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Tarbell is highlighting the government fines and penalties businesses pay when they engage in fraudulent or criminal behavior. Often, these fines are just a small part of the firms' annual revenue and don't actually serve as a deterrent. To these companies, it's just the cost of doing business.
For Facebook, a $5 billion settlement is hardly a slap on the wrist when the company was expecting more than double the penalty. The Federal Trade Commission agreed to fine the social media giant $5 billion for mishandling revelatory user data last week, which was exactly the fine that Facebook predicted in its last quarterly report.
Facebook told investors in its April report that the company estimated it would face fines between $3-5 billion for letting user data from tens of millions of people slip into the hands of Cambridge Analytica, the data firm hired by President Donald Trump's 2016 campaign. The company set aside $3 billion to cover the losses, but they won't be left in the hole: Facebook's global revenue in the first three months exceeded $15 billion, with $6.8 billion coming from the U.S. and Canada alone.
As news of the settlement spread over the weekend, Facebook stocks were still climbing, up 8.73 percent in the past month as of opening on Wednesday, according to MarketWatch . Even as the privacy scandal unfolded last year and Facebook faced as many as 14 lawsuits at the time, market observers predicted shareholders wouldn't feel much of the impact.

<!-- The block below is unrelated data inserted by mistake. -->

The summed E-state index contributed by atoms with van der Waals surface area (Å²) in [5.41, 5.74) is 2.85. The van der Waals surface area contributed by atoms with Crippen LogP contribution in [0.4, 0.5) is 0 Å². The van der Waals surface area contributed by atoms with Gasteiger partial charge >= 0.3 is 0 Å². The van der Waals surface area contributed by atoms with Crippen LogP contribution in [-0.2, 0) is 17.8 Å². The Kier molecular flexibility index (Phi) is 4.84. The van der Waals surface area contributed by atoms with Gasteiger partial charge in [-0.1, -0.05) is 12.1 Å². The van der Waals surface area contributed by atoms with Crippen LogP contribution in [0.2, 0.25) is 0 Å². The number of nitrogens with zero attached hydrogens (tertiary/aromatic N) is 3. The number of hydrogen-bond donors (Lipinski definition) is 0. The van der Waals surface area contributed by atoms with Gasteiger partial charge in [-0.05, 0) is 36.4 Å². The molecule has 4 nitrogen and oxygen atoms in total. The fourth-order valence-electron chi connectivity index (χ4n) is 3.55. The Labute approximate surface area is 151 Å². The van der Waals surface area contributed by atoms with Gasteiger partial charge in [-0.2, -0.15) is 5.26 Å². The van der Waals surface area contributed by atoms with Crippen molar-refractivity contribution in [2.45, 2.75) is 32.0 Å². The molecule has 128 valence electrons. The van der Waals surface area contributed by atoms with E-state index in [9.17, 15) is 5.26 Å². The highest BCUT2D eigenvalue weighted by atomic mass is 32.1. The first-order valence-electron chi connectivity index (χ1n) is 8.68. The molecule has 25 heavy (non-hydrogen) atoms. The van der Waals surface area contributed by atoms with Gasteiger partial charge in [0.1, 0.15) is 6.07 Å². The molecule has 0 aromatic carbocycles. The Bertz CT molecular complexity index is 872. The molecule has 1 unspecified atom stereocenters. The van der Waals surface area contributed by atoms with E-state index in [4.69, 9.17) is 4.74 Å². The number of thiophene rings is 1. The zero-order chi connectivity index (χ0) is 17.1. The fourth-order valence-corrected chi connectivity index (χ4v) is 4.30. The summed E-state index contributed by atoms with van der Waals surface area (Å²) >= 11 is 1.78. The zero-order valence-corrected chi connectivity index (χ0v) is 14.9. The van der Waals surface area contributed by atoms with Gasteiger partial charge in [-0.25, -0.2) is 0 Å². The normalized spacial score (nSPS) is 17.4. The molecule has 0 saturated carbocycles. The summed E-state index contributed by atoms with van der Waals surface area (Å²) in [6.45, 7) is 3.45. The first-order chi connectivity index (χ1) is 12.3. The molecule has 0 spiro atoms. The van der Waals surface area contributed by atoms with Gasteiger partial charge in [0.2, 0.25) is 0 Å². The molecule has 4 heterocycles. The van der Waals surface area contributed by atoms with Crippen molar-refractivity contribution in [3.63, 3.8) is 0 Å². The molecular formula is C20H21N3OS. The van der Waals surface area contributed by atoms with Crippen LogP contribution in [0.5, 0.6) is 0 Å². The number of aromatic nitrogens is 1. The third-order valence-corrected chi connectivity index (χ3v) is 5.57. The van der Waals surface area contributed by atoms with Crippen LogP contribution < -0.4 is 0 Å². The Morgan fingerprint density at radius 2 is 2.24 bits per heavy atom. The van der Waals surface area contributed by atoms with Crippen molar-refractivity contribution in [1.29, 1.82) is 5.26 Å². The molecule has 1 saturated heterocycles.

Facebook faced a similar-scale lawsuit in the European Union last year, facing $4.38 billion (EUR 3.9 billion) in penalties for prompting users to share personal data under the EU's General Data Protection Regulation. However, Facebook and Google managed to turn that regulation on its head and profit from it, as the policy incentivized marketers to buy direct from the biggest social media players.
Even if the company came out ahead of the FTC fines, it still faces Senate Banking Committee scrutiny over its plans to launch its own cryptocurrency Libra, which is raising alarms internationally as well.
The global media powerhouse spent more than $4 million lobbying in the first quarter alone, following a $14 million blitz last year, according to figures in the Senate Lobbying Disclosure Act database .
Facebook is well prepared for billions in legal consequences: for them, it's just the cost of doing business.